As @goatgurl told you, I live near Sulphur Springs. I was getting the Big V Dairy Goat Ration from a local feed store. The price was a bit higher than what goatgurl pays, and it got to be a pain getting it from them, as they never seemed to have it in stock when we needed it, and then we would have to wait for it, until they place another order from OK. I don't think anyone else bought it from them. So, eventually, we started buying a very similar, Dairy Goat Sweet Production feed, from our local co-op. We also give our does a Dairy Goat pellet and some alfalfa pellets, and of course all the coastal hay they want, as well as free choice minerals.

    We are in an area that is low in copper, so we make sure we give free choice minerals that are high in copper (1750ppm). And we give separate free choice baking soda (to minimize potential for bloat) and kelp granules, for micro minerals. Our girls are both very healthy.

    We have two LaMancha does (which I got from goatgurl :)) , one of which is a first freshener and the other a second freshener. I only milk once a day, and between them, I was getting almost 1-3/4 gallons a day. My Ruby (2nd freshener) was giving me about 13-14 cups and Falina was giving me about 10 cups. Right now, they have slowed production and I am getting somewhere between 10-14 cup a day, from both of them.

    We also have Ruby's doeling (Angelica) from last Spring's kidding. Ruby and Falina were bred this past November, but we held off on breeding Angelica until next Fall, when she is 17 or 18 months old. Since Angelica is not bred, we do not give her the Sweet Production feed. She gets some Dairy goat pellets and alfalfa pellets, but mostly eats hay and leaves. She loves apple leaves! When the weather turned cold, I started pulling a few leaves, at a time, off the fruit trees, and the girls eat them like they are candy.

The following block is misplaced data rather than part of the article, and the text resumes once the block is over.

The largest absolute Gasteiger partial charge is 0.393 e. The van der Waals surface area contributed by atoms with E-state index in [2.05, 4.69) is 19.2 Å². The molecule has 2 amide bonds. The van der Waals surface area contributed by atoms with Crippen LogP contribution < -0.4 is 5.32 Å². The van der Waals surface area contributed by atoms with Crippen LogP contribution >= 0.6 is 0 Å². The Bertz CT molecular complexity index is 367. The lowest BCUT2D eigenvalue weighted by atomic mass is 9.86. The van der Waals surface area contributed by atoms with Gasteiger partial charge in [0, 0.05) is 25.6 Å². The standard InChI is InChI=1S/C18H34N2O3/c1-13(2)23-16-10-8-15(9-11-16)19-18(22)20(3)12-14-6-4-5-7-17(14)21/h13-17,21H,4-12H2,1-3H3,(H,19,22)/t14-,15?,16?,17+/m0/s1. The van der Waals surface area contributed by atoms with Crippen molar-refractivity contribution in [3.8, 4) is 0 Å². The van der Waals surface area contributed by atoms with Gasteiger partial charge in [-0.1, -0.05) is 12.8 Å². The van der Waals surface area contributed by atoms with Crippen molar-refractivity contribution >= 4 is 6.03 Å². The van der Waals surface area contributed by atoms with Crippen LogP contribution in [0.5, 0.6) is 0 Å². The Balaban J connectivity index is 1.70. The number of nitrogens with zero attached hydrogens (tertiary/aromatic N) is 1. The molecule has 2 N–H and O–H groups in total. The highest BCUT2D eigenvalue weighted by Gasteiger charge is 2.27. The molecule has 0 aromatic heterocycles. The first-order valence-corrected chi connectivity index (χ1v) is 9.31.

I've also learned Ruby and Falina love orange and grapefruit rinds, and eat them like they are candy! Angelica . . . Not so much! It's hilarious! Whenever I offer her some, she runs away, shaking her head like, OMG I can't believe you expect me to eat that disgusting stuff!!!! :lol: :gig

    I began learning to make cheese last Summer. I started with Chévre, and progressed to Mozzarella. Once you get the knack of it, Mozzarella is easy, and we just love it. We discovered if you add 1 tsp of Wright's smoke flavoring per pound (made with one gallon of milk), it gives it a mild smoky flavor. YUM!

    Since goat milk is naturally homogenized, it isn't easy to get much cream, for making butter and cream. So, I bit the bullet and bought a 100L/Hr cream separator on eBay. So, when we have several gallons saved up, we warm them up to 100 degrees F, and run them through the separator. It is so much fun to make butter and whipped cream in my Kitchenaid stand mixer. :drool